These were the principal causes of Mexico's Independence
The causes that led the protagonists of these independence struggles were diverse and we will tell you the most important, and some of the consequences left by this historic moment, which marked the life of our nation.
The Independence of Mexico was a prolonged conflict, which originated in the inequality that existed between the social classes that made up the nation at that time, the inclusion of a so-called caste system as a type of hierarchical order in the country, the establishment of Bourbon reforms, patriotism and, although it seems that there is no connection whatsoever with the next event, the independence of the United States.
The criollos (children of Spaniards born in American territory) were discriminated by a classification of the race that prevailed at the time, by their economic or social position in addition to being viewed with contempt by those who were Europeans. In this sense, also influenced the abuse and exploitation of the indigenous people of the area to be their slaves.
The criollos were looking for independence that would allow them to exercise some kind of power in politics, together with autonomy in an economic sense that would allow them to carry out their work freely. They no longer wanted the gradual loss of their characteristics or culture.
Domination of the caste system:
In the territory known as the New Spain, the caste system existed a constant confrontation between the inhabitants that conformed it, Spaniards, Creoles, and mestizos. The caste system, that was established with the purpose of allowing to see fulfilled the revolutionary desires, besides the social change that so much was aspired, in practice only worked to have the peasant people and the Indians subjugated.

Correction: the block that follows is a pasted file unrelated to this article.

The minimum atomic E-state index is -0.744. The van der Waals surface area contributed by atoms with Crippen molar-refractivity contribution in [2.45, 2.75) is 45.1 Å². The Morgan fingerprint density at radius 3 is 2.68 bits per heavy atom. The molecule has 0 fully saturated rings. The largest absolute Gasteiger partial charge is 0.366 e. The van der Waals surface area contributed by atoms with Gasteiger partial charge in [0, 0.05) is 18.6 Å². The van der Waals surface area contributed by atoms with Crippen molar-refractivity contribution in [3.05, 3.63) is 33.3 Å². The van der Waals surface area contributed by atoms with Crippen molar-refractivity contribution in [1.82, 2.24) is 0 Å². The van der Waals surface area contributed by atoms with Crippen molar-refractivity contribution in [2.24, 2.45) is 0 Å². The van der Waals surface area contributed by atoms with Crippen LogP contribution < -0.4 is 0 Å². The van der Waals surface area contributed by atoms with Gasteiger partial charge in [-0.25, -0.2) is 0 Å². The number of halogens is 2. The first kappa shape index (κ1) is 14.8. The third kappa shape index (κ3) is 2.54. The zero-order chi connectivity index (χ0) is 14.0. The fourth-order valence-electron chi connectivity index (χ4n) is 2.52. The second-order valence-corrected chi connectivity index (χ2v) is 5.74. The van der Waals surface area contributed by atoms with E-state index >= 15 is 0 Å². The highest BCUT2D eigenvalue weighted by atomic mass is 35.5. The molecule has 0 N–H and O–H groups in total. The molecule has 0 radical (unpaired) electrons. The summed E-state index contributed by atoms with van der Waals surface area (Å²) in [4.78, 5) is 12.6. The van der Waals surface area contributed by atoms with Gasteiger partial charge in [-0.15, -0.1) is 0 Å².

The instauration of Bourbon reforms:
They arrived as a search by the Spanish government to improve its economy in the Iberian territory, as in the colonies it had conquered. And moved also, because New Spain wasted and wasted its resources in the export of minerals to Europe. This prompted him to impose reforms that really only impoverished more and more the lives of the inhabitants and that of various local elites and, of course, this brought discontent within the nation.
The members of the upper classes in New Spain allowed themselves to be influenced and gladly accepted the nationalist education imparted by the French Revolution. It was an ideology that made more sense for these ´citizens of élite´ who lived with a constant difference of ideas. This led to the point at which some exalted or acclaimed the viceroyalty somewhat more than their fidelity to the territory of the nation. All the patriotism that developed in New Spain was a key aspect of programming and thinking about the idea of being independent.
Independence of the United States of America:
This is one of the causes that seem to have no connection with our independence, but being immediate neighbors of the territory of New Spain, were a kind of example for the inhabitants, who saw how the neighboring colonies achieved their emancipation and independence despite the conflicts that implied, but in turn nurtured their hopes for a better future and the victory in independence that Mexicans so longed for, the United States was their model to follow from that moment.
Source: Union Puebla
Step by Step: This is how the struggle for Mexico's Independence was fought
In the days of Mexican Independence, it is worthwhile to review the history books and commemorate the Mexican Independence Day, which is celebrated every September 16.
This is how the struggle for independence took place step by step, starting on September 16, 1810, and ending on September 28, 1821.
Context of New Spain in 1808